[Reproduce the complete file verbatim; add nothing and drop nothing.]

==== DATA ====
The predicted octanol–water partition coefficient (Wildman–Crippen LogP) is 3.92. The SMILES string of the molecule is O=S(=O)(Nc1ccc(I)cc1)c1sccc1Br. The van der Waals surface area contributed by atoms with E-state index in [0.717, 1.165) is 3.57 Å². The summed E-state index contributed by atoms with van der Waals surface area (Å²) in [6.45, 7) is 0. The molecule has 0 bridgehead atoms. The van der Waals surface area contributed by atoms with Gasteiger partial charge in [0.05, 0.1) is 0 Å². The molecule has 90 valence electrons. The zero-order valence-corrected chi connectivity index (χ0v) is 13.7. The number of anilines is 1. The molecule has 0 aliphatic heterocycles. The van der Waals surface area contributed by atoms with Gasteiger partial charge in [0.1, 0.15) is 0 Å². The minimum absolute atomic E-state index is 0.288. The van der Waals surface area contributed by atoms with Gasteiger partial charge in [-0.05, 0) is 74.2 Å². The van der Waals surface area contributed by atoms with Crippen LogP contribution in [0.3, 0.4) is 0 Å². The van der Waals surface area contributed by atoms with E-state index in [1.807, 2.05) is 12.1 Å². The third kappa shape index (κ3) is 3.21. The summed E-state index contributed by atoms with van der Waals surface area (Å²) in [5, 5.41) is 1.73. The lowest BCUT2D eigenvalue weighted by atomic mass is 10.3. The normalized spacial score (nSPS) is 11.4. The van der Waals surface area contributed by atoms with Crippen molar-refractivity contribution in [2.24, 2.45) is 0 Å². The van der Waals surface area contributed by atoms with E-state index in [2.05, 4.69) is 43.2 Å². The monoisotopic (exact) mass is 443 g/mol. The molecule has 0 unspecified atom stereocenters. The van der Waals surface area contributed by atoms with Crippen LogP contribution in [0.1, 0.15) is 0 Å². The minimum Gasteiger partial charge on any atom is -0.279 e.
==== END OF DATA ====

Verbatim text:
The predicted octanol–water partition coefficient (Wildman–Crippen LogP) is 3.92. The SMILES string of the molecule is O=S(=O)(Nc1ccc(I)cc1)c1sccc1Br. The van der Waals surface area contributed by atoms with E-state index in [0.717, 1.165) is 3.57 Å². The summed E-state index contributed by atoms with van der Waals surface area (Å²) in [6.45, 7) is 0. The molecule has 0 bridgehead atoms. The van der Waals surface area contributed by atoms with Gasteiger partial charge in [0.05, 0.1) is 0 Å². The molecule has 90 valence electrons. The zero-order valence-corrected chi connectivity index (χ0v) is 13.7. The number of anilines is 1. The molecule has 0 aliphatic heterocycles. The van der Waals surface area contributed by atoms with Gasteiger partial charge in [0.1, 0.15) is 0 Å². The minimum absolute atomic E-state index is 0.288. The van der Waals surface area contributed by atoms with Gasteiger partial charge in [-0.05, 0) is 74.2 Å². The van der Waals surface area contributed by atoms with Crippen LogP contribution in [0.3, 0.4) is 0 Å². The van der Waals surface area contributed by atoms with E-state index in [1.807, 2.05) is 12.1 Å². The third kappa shape index (κ3) is 3.21. The summed E-state index contributed by atoms with van der Waals surface area (Å²) in [5, 5.41) is 1.73. The lowest BCUT2D eigenvalue weighted by atomic mass is 10.3. The normalized spacial score (nSPS) is 11.4. The van der Waals surface area contributed by atoms with Crippen molar-refractivity contribution in [2.24, 2.45) is 0 Å². The van der Waals surface area contributed by atoms with E-state index in [2.05, 4.69) is 43.2 Å². The monoisotopic (exact) mass is 443 g/mol. The molecule has 0 unspecified atom stereocenters. The van der Waals surface area contributed by atoms with Crippen LogP contribution in [0.1, 0.15) is 0 Å². The minimum Gasteiger partial charge on any atom is -0.279 e.